Dreaming of Coal: Turnbull Goes to India

This was not a trip of orient driven romance, but one of dull, bottom line economics. Less curry than cabbage; more brown nosing than elevation. Australia’s increasingly wooden Prime Minister, Malcolm Turnbull, did not exude colour or charisma as he was embracing the idea of India as a super modern trade market for Australian business.

Instead of a cultural and effusive glow, the PM was obsessed by India as beacon, with emergent dollar signs for Australian businesses.  A nagging feeling could not be dispelled: that he was the concubine at a sultan’s penultimate inspection wishing to be picked for the night. No writhing bliss, just plain venal power.

High on the list were discussions that would have made any crony government of dubious repute proud, notably on the issue of coal.  Here was Turnbull, essentially begging for the oil to be rubbed on him, the goons to do their worst. Australia was not just open for Indian business, but singularly parted for the foul smelling Adani coal deal worth $21 billion which refuses to go away. Big, bully boy Adani, characterized by a pleading billionaire who sees more on the horizons for his unscrupulous company.

A tone deaf government indifferent to climate change and environmental degradation still sees the vast continent of Australia as a rich body to despoil, to be rented and punctured, raised and polluted, so that a discredited industry can savour its moment in a dying sun.

Turnbull has been relentless in his climate change transformation, making his trip to India a truly skin shedding experience. With a degree of painful acts, an Australian leader, armed with Australian tax payer dollars to fund a railway line for the company, has reassured the spoiled Gautam Adani that his monster mine project in Australia is going to have no impediments.  Opponents will be blown off; regulations will be amended by pen or discretion.

While other industries in Australia suffer in their terminal, unassisted decline, checking out at the office of the Grim Reaper of Manufacture and Economics, Gautama’s plump and eager hands are out waiting for subsidies to grease them. He knows he is on to something good, even if every entity from potential financial backers to Greenpeace think otherwise.

The scene would not have been inappropriate in a Cold War discussion in reverse. Instead of seeing a developed, Western power forcing its hand over a client African state, by way of example, it was a Western country keen to offer up its environment, its local resources, to be plundered with merciless enthusiasm.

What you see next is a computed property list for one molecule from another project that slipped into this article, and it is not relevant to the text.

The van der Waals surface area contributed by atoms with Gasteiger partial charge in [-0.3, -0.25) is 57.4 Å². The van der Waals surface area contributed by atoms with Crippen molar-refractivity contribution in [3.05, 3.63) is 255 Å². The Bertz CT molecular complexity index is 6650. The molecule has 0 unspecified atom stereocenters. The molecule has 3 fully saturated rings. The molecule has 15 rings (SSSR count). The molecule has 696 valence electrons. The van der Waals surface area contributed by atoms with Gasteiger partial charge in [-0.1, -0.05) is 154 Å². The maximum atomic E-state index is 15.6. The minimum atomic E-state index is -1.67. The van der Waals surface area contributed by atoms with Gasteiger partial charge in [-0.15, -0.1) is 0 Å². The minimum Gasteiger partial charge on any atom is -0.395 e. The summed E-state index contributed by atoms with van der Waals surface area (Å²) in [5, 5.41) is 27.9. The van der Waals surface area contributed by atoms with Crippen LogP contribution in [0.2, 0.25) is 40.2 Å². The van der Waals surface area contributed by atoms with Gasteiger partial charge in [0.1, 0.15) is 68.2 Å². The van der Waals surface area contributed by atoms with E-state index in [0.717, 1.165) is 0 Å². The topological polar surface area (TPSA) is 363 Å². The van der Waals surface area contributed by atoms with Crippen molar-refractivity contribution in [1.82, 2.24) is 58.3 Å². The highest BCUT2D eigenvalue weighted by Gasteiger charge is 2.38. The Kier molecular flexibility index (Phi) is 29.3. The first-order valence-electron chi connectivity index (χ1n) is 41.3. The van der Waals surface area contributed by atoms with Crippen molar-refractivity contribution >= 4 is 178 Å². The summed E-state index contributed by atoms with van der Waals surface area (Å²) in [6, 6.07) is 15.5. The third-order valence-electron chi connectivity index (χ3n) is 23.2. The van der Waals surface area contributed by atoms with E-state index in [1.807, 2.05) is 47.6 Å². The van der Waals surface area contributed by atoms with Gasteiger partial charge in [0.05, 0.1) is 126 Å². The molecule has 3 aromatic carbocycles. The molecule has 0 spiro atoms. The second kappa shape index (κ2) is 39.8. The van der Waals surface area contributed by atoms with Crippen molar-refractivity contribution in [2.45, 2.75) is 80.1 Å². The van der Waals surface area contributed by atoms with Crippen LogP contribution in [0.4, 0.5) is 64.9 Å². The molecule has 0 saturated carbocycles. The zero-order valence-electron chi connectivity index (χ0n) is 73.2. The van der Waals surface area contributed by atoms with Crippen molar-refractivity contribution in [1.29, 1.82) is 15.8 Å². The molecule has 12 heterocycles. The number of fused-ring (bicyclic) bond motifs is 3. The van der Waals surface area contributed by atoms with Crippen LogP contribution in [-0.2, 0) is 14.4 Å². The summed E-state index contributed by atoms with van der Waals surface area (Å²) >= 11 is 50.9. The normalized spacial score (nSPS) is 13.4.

Even more troubling in this crude dance of power was its corollary: Adani, in the tradition of such corporate bullies in the past (think democracy defying United Fruit in Central and South America) was insisting that local laws be altered to fit its sensitive needs. Among the demands being made by the mining company was the need to immunise it from the threat native title interests might pose.  The message there was simple: bugger the Aboriginals; we have it made in dollars and cents.

The idea that Adani is somehow going to be a heavenly boon for India’s energy consumption is tantamount to praising the virtues of cyanide in illness.  In modest doses, it won’t kill, though it will leave an impression; given a kick along, and its will have the predictable, devastating result.

This is a company with appalling employment practices, an entity known for underpaying (when it bothers to) employees, including child labourers in some of its projects, and economical with the nature of what coal it will use.

Activists familiar with the predatory nature of such companies have kept the airwaves, blogs and papers busy with warnings that continued dealings with Adani are not only dangerous for the environment, but the general welfare of the people of India.  Both Australians and Indians stand to loose.

One such voice is Vaishali Patil, who keeps reminding Australian politicians that they are dancing with a demon – and a mendacious one at that.  In India itself, Adani has ravaged dozens of hectares of protected mangroves essential to water purification. As if that was enough, coal pollution “is killing our people and will continue to rise if we continue on the current trajectory” (The Saturday Paper, Apr 8-14).

All signs, it seems, point to a poisonous white elephant of monumental proportions. Even energy minister, Piyush Goyal, made the point in 2016 that the Indian government had no intention past the next three years to import more coal.  Adani’s rapacity is scheduled to continue for at least six decades, by which time it will slide into inefficient obsolescence.

The fabled oxymoron of clean coal does not even apply. The entire arrangement has little to do with getting a higher quality of coal.  Things are being kept dirty of the high ash type, with Australia and India intending to do it on the cheap so that a few will be enriched. This very fact, unfolding as the environment awaits a terrible blow, should end the argument. But for that to happen, it would have to end Turnbull first.

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Binoy Kampmark was a Commonwealth Scholar at Selwyn College, Cambridge. He lectures at RMIT University, Melbourne. Email: bkampmark@gmail.com

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